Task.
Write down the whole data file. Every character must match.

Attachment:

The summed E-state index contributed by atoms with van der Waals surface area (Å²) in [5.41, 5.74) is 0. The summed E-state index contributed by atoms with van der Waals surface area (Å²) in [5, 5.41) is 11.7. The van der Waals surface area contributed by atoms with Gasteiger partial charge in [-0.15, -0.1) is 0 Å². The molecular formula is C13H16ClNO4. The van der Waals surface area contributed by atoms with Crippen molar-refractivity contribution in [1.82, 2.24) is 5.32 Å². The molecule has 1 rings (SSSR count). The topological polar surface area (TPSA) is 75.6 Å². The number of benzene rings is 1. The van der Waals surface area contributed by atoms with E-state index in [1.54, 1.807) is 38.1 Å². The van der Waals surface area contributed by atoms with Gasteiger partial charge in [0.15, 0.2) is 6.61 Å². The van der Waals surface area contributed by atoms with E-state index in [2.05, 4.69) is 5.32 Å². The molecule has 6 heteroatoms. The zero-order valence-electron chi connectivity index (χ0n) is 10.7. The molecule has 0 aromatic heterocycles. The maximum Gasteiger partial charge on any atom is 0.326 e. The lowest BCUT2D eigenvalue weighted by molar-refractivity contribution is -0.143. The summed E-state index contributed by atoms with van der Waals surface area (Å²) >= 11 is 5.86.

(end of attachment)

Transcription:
The summed E-state index contributed by atoms with van der Waals surface area (Å²) in [5.41, 5.74) is 0. The summed E-state index contributed by atoms with van der Waals surface area (Å²) in [5, 5.41) is 11.7. The van der Waals surface area contributed by atoms with Gasteiger partial charge in [-0.15, -0.1) is 0 Å². The molecular formula is C13H16ClNO4. The van der Waals surface area contributed by atoms with Crippen molar-refractivity contribution in [1.82, 2.24) is 5.32 Å². The molecule has 1 rings (SSSR count). The topological polar surface area (TPSA) is 75.6 Å². The number of benzene rings is 1. The van der Waals surface area contributed by atoms with E-state index in [1.54, 1.807) is 38.1 Å². The van der Waals surface area contributed by atoms with Gasteiger partial charge in [0.15, 0.2) is 6.61 Å². The van der Waals surface area contributed by atoms with E-state index in [2.05, 4.69) is 5.32 Å². The molecule has 6 heteroatoms. The zero-order valence-electron chi connectivity index (χ0n) is 10.7. The molecule has 0 aromatic heterocycles. The maximum Gasteiger partial charge on any atom is 0.326 e. The lowest BCUT2D eigenvalue weighted by molar-refractivity contribution is -0.143. The summed E-state index contributed by atoms with van der Waals surface area (Å²) >= 11 is 5.86.